I was gratified to see a huge turnout for the launch of the Bridge Series last night. The nice folks at McNally Jackson had to keep setting up more and more rows of chairs. And it was great to hear two excellent translators read from their work: the justifiably celebrated Edith Grossman from her translation of A Manuscript of Ashes by Antonio Muñoz Molina, and the much younger translator Steve Dolph, a founding editor of Calque, from The Sixty-Five Years of Washington by Juan José Saer, recently published by Open Letter Books. And I was doubly gratified by the fact that when the time for the question and answer period came, it turned out that pretty much everyone in the room was actually eager to talk about translation – it was a lively discussion. Here are a few of the nuggets of wisdom that I managed to jot down in my notes despite the head cold fogging my skull:
When asked whether great writers are more difficult to translate than lesser ones, Edith Grossman remarked that it often happens that the greatest writers manage to preserve an essential clarity even while writing in a complex style, and that this can make their work actually easier to translate than that of writers whose sentences are in some way murky or fuzzy (I’m afraid I’ve fleshed out this quote with adjectives based on my own experience). She also shared an anecdote about working with author Julián Rios, himself the translator of James Joyce into Spanish; Rios kindly offers to look over her translations of his pun-happy, knotty prose before she turns them in, and in one case he discovered a funny lapse: she had blithely translated a sentence about a “quiet Sunday,” missing the fact that Rios was punning on the name Placido Domingo. (I’m sure she managed a prodigious number of even trickier puns though.)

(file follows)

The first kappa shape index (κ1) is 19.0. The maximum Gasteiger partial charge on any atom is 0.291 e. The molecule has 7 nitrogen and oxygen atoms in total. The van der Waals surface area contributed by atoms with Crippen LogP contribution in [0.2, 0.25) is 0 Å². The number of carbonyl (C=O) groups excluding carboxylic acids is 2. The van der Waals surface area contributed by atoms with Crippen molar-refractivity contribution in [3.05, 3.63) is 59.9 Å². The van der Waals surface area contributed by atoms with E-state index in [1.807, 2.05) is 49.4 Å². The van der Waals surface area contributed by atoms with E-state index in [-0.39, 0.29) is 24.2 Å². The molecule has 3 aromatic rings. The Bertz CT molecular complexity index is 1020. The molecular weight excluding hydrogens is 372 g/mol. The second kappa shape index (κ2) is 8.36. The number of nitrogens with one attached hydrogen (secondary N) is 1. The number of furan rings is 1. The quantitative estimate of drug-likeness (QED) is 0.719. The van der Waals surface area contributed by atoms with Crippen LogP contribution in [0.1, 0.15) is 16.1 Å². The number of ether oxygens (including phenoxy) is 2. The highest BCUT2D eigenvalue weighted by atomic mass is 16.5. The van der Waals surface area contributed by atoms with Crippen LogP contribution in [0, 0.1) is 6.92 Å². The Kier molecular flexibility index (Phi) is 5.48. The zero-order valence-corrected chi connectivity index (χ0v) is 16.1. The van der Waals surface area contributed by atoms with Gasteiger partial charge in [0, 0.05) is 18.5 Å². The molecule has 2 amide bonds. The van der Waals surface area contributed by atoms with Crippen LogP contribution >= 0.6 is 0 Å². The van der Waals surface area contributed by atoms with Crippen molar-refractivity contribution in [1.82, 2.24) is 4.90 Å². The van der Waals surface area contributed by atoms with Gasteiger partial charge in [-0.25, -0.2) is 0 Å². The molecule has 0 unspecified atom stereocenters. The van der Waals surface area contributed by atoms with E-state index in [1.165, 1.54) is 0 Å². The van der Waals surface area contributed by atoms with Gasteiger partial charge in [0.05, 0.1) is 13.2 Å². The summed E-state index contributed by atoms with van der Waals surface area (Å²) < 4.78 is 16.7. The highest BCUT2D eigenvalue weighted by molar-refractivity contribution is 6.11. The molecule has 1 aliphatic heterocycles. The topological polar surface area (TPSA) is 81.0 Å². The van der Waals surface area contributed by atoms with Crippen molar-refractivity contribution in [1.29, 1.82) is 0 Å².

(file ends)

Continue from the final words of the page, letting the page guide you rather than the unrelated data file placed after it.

Asked about the specific challenges of translating from Spanish in particular, Grossman noted that writers in Spanish are often enamored of the semi-colon, a bit of punctuation that quickly gets annoying in English (if I may quote Donald Barthelme: ugly as a tick on dog’s belly), while Steve Dolph pointed out that subordination works differently in Spanish and English, such that a translated sentence can easily wind up trying to contain more clauses than fit comfortably in an English-language sentence (a problem I know all too well from my adventures with German).
At one point Grossman remarked that the English language has changed more quickly over time than Spanish, which is why Spanish readers today can read Cervantes with relative ease, while the language of his contemporary William Shakespeare seems so difficult now. In large part for this reason, she makes a point of reading as many books as she can by younger English-language writers – it’s important, she says, to keep being reminded of what is possible in English (a phrase I applaud with all my heart). She says she wants always to be aware of what younger writers are doing to make the language more supple and flexible. That’s a very Schleiermachian desire, and I couldn’t agree more.
Of course, in Schleiermacher’s universe, it’s the translators who keep the language “supple and flexible” for the benefit of other writers, but I think Grossman is quite right to frame this venture in a more communal spirit.